What to do if you find a dead or sick wild bird
Reporting dead wild birds
You should call the Defra helpline (03459 33 55 77) if you find:
- one or more dead bird of prey or owl
- Three or more dead gulls or wild waterfowl (swans, geese and ducks)
- Five or more dead birds of any species
Do not touch or pick up any dead or visibly sick birds that you find. For further information see the government advice on bird flu for the public.
Be aware that birds may have Avian influenza (bird flu).
If you suspect any type of avian influenza in poultry or captive birds you must report it immediately by calling the Defra rural services helpline on 03000 200 301. Failure to do so is an offence.
Disposal of dead wild garden birds found at domestic premises
After contacting the Defra helpline (03459 33 55 77) to report the dead wild birds, if the birds are not required for surveillance purposes, members of the public should follow the advice below for the disposal of dead garden birds.
Disposal in household or municipal waste refuse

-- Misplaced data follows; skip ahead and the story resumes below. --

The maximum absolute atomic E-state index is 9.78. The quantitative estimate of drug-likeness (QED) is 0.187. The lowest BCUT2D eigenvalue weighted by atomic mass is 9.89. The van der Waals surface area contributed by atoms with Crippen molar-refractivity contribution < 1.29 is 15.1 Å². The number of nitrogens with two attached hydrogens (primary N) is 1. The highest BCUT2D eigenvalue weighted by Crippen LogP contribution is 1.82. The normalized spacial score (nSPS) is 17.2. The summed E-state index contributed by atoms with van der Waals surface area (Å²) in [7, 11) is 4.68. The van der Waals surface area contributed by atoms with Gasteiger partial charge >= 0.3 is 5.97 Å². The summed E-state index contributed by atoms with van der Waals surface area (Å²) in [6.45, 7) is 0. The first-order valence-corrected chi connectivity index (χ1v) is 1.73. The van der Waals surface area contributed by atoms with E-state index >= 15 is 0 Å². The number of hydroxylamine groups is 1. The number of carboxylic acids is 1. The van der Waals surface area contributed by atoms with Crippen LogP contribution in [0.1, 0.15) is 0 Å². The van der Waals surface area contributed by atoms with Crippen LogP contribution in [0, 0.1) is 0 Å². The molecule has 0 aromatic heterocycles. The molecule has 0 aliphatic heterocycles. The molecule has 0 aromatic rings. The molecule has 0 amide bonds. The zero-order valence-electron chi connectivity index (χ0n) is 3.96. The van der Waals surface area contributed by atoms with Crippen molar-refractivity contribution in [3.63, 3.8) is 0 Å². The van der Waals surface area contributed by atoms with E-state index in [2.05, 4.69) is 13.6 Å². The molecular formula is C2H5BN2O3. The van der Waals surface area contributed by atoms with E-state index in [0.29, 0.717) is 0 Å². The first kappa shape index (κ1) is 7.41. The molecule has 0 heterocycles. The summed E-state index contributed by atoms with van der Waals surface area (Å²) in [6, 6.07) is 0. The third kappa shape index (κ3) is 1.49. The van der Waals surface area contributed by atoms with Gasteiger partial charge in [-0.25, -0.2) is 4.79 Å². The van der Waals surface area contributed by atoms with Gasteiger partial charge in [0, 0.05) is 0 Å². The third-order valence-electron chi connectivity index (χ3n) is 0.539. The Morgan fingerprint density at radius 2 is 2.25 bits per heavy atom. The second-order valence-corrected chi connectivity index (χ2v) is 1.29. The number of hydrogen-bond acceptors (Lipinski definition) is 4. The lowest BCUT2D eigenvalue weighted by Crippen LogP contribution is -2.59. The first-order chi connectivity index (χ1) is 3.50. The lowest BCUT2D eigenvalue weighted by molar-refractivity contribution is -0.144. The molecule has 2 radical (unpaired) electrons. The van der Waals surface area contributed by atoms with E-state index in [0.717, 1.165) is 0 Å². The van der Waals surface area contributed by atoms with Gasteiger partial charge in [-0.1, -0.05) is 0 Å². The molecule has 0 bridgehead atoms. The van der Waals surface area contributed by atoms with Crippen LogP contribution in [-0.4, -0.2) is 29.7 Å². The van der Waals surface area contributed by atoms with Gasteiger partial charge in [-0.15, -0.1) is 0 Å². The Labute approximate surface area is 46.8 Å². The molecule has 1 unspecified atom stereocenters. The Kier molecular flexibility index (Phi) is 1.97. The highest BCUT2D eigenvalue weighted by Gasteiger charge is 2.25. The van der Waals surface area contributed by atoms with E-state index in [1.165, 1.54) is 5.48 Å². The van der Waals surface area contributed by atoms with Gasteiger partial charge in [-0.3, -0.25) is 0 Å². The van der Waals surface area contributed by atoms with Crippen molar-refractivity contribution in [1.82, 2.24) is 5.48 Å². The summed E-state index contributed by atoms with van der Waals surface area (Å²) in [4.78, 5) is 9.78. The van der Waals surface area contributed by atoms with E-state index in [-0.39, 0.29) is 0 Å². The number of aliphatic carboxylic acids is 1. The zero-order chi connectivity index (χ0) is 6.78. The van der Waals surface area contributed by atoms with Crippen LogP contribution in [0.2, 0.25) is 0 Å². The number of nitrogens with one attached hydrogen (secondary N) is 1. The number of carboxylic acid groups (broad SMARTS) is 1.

- Wear disposable protective gloves when picking up and handling dead wild birds (if disposable gloves are not available, a plastic bag can be put over hands as a make-shift gloves). Put the dead bird in a plastic bag (if plastic bags were used over the hands, the bag can be turned back on itself and tied).
- Tie up your first bag.
- Put the first plastic bag, with the bird in, into a second plastic bag preferably leak proof. Care should be taken not to contaminate the outside of the bag.
- Remove gloves by turning them inside out and then place them in the second plastic bag. (If unsure how to do this, take a look at the Health and Safety Executive video on avoiding contamination when removing gloves)
- Tie second bag and disposed of it, in the normal household waste (outside).
- The dead wild bird can be buried, but not in a plastic bag
- The depth of the burial hole must be at least 60 centimetres deep, to be sufficient to prevent animals scavenging and gaining access to it.
- Ensure the burial location is not near any watercourses, or where it may contaminate local water supplies
Reducing the risks at bird feeders
If you found a bird next to a bird feeder or bird bath, ensure you clean and sterilise the feeder and bath and also the area around it, if able to do so. For further advice and guidance on this, view the RSPCA guide to keeping feeders clean.
In addition to the Defra guidance above, the RSPCA have also provided good guidance on the Avian flu.